Wednesday, July 3, 2013

Rapid-Fire Reading Reviews

I've been a little lax on writing book reviews lately, so I thought I'd get a few short reviews out the door today.

First up, I just finished Rick Atkinson's The Guns at Last Light, the third and final installment of his Liberation trilogy, chronicling the growth and maturation of the US armed forces fighting in the European theater of World War Two. This is a great series, starting with An Army at Dawn, which covers the North Africa campaign, followed by The Day of Battle, focusing on the campaigns to take Sicily and Italy.  If you've an interest in World War Two, especially how the American army went from what was essentially a territorial peacekeeping force to a globe-spanning juggernaut, this is the series for you.

Next, I was happy to beta-read the "heavy metal horror" novella Mudslingers co-authored by Mark Allen, a writer who has visited and commented here many times in the past. Mudslingers is, as best as I can describe it, a written version of those great and gory Tales From the Crypt episodes from the 80's, or a grindhouse-y B-grade horror movie. Sex, Drugs, Rock n' Roll, and a lot of gratuitous violence. If you dig raunchy horror with a strong dose of dark comedy, give it a shot.

Speaking of beta reading, my friend Justin Aucoin has been working on several swashbuckling pirate adventure shorts. While none are on sale just yet, you should check out Justin's writing blog, and get a sneak peek at the awesome cover for his first short, "A Pirate's Honor".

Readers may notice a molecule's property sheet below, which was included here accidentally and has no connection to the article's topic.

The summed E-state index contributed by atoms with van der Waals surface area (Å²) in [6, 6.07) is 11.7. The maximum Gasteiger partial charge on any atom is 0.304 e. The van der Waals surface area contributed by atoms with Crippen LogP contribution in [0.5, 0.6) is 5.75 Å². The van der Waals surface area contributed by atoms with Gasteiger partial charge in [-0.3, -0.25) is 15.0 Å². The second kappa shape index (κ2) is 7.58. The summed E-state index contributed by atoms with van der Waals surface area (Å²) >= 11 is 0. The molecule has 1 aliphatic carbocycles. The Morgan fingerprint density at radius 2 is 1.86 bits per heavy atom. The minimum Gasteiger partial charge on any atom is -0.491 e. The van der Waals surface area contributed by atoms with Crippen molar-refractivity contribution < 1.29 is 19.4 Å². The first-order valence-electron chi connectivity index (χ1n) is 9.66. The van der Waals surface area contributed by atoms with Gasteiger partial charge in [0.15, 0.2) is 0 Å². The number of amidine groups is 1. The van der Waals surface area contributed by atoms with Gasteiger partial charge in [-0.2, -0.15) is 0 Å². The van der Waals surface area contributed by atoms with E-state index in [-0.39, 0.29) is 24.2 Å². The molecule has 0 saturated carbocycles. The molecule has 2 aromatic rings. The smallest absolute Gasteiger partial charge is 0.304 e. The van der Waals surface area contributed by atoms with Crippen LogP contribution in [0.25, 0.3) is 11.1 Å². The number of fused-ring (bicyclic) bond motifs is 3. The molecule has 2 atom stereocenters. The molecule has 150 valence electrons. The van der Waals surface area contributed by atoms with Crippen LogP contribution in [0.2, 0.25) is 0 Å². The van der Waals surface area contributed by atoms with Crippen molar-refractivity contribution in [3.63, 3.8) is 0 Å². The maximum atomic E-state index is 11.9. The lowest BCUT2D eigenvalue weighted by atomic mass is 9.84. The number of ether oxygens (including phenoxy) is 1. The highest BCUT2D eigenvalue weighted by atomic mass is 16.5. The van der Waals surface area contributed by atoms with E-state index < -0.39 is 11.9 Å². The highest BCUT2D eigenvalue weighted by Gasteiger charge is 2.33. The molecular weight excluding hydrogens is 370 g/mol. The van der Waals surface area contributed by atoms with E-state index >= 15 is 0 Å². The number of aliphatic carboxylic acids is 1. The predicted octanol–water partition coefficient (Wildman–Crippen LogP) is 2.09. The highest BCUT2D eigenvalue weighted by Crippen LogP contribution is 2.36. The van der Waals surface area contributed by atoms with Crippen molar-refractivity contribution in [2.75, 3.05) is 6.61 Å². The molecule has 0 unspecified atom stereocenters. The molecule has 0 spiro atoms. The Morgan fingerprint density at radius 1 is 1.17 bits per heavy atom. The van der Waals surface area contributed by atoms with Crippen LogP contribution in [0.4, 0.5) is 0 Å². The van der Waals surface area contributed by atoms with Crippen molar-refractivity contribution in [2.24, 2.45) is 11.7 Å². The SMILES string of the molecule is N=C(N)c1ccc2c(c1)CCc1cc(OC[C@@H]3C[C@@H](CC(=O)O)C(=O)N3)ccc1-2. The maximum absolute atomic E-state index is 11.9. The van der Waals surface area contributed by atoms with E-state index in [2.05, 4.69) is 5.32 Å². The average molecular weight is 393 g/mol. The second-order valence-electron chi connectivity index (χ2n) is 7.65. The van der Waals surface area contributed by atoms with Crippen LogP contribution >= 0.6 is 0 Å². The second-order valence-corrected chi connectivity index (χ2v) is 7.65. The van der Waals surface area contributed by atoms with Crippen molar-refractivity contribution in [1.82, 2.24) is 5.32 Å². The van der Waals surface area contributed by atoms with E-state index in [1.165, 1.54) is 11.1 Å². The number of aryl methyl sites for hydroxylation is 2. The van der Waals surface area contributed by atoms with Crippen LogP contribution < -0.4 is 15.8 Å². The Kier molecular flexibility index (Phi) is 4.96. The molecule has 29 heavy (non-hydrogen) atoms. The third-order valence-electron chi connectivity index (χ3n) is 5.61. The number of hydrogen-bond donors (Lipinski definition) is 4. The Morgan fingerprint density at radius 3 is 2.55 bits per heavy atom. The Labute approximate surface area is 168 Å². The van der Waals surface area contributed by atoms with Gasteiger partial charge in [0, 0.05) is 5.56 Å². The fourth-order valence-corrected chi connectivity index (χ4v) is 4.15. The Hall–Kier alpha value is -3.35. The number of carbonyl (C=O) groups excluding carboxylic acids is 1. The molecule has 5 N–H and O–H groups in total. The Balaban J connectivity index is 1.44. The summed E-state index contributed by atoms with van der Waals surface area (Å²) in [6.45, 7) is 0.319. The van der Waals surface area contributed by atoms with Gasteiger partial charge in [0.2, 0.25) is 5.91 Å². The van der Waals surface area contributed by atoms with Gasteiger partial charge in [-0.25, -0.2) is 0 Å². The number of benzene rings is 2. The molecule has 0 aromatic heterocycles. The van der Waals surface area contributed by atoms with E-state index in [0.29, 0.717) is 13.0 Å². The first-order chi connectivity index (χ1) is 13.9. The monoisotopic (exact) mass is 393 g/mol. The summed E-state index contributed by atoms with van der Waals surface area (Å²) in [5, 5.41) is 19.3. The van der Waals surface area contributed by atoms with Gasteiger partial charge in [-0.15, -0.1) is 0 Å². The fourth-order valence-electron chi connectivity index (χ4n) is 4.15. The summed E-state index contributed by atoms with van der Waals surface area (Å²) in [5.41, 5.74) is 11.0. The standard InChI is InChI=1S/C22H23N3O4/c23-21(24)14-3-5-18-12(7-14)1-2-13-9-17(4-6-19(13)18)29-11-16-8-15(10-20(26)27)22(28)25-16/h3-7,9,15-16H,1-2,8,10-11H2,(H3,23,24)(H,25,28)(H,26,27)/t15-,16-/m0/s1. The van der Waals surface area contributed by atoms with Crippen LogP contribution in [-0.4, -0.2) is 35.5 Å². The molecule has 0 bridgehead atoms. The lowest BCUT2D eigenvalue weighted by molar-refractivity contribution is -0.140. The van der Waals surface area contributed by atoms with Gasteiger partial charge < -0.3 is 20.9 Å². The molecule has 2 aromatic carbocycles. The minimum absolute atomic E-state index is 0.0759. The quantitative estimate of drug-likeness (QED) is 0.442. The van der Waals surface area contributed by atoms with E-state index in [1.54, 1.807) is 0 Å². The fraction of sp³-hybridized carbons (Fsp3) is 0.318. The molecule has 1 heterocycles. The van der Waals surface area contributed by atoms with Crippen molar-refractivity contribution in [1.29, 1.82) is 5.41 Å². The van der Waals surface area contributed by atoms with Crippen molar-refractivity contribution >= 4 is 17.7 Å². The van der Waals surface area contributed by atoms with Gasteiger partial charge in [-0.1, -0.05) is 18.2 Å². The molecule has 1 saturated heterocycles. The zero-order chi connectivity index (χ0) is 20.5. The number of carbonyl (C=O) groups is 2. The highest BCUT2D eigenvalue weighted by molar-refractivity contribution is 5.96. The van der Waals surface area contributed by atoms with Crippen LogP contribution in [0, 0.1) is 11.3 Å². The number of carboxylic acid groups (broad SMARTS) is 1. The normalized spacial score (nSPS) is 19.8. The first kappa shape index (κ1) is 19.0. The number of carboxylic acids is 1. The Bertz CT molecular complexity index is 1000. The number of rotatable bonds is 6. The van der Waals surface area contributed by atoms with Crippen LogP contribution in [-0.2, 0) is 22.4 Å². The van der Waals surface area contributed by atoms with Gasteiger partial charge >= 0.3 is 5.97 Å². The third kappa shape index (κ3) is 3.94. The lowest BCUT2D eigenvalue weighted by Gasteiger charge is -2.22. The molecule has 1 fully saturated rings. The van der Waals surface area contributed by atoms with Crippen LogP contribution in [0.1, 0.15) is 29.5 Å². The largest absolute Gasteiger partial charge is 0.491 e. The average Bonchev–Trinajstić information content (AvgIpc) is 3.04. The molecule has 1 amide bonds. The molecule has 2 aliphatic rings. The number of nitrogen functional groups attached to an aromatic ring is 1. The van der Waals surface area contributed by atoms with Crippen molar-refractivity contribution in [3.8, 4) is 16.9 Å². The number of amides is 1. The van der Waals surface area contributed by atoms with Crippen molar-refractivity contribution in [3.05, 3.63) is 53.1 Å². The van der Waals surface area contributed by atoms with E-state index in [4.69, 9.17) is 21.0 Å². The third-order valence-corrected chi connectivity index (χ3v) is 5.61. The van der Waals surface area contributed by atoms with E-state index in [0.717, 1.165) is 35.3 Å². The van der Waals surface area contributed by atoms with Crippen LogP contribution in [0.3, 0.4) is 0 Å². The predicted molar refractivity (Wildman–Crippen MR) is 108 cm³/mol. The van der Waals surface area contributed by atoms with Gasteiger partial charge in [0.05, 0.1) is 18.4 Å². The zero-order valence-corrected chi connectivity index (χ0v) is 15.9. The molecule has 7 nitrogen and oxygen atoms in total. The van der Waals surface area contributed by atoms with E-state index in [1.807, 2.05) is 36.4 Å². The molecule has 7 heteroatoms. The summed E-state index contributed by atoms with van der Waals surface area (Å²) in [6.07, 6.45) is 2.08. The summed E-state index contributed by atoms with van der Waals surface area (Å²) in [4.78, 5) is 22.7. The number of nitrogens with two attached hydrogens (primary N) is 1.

Finally, a couple of weeks ago, I took the plunge and read another of Leo Kessler's Assault Battalion Wotan novels, Forced March. While it still had some of the distasteful elements found in the first book (after all, the main characters are all SS...), this book was a much better read. It focused on the failed raid on Dieppe by the British and Canadian (and token American Ranger) forces, and a number of chapters are written from the British point of view. I thought this helped balance out the book a lot more, giving us someone to cheer for, even if we knew from the outset their mission was doomed to failure. Kessler (real name Charles Whiting) makes an interesting argument; that Churchill intended the Dieppe raid to fail, indeed wanted it to fail, to prove to the Soviets that the Western Allies weren't prepared to invade the European mainland yet.

That's it for now! I'm going on vacation for two weeks at the end of this week, so hopefully there will be some more reviews when I wrap that up. I hope to have a couple more posts here during that time period as well.

1 comment:

Charles Gramlich said...

Mudslingers sounds like my type of work.